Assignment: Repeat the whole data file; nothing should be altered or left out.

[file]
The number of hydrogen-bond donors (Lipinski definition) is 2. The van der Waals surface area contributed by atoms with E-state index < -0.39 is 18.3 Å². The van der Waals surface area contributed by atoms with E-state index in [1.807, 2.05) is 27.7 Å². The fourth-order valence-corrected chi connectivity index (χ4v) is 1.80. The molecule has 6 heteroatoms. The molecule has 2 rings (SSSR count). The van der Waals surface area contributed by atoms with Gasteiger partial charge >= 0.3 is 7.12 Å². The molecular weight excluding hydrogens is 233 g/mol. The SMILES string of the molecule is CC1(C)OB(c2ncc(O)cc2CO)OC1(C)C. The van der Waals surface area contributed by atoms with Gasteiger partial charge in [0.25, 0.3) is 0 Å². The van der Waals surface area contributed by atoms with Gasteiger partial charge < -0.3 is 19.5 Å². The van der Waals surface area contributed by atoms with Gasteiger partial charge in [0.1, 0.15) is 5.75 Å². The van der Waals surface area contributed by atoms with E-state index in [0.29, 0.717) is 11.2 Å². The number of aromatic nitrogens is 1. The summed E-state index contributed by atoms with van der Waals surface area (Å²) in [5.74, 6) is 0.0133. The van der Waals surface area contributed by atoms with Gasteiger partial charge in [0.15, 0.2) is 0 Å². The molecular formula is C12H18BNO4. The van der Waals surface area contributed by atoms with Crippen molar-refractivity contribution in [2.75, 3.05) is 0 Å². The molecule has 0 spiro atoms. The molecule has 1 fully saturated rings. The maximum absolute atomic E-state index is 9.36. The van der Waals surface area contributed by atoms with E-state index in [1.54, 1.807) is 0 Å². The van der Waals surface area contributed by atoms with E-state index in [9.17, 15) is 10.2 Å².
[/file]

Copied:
The number of hydrogen-bond donors (Lipinski definition) is 2. The van der Waals surface area contributed by atoms with E-state index < -0.39 is 18.3 Å². The van der Waals surface area contributed by atoms with E-state index in [1.807, 2.05) is 27.7 Å². The fourth-order valence-corrected chi connectivity index (χ4v) is 1.80. The molecule has 6 heteroatoms. The molecule has 2 rings (SSSR count). The van der Waals surface area contributed by atoms with Gasteiger partial charge >= 0.3 is 7.12 Å². The molecular weight excluding hydrogens is 233 g/mol. The SMILES string of the molecule is CC1(C)OB(c2ncc(O)cc2CO)OC1(C)C. The van der Waals surface area contributed by atoms with Gasteiger partial charge in [0.25, 0.3) is 0 Å². The van der Waals surface area contributed by atoms with Gasteiger partial charge < -0.3 is 19.5 Å². The van der Waals surface area contributed by atoms with Gasteiger partial charge in [0.1, 0.15) is 5.75 Å². The van der Waals surface area contributed by atoms with E-state index in [0.29, 0.717) is 11.2 Å². The number of aromatic nitrogens is 1. The summed E-state index contributed by atoms with van der Waals surface area (Å²) in [5.74, 6) is 0.0133. The van der Waals surface area contributed by atoms with Gasteiger partial charge in [0.15, 0.2) is 0 Å². The molecular formula is C12H18BNO4. The van der Waals surface area contributed by atoms with Crippen molar-refractivity contribution in [2.75, 3.05) is 0 Å². The molecule has 0 spiro atoms. The molecule has 1 fully saturated rings. The maximum absolute atomic E-state index is 9.36. The van der Waals surface area contributed by atoms with E-state index in [1.54, 1.807) is 0 Å². The van der Waals surface area contributed by atoms with E-state index in [9.17, 15) is 10.2 Å².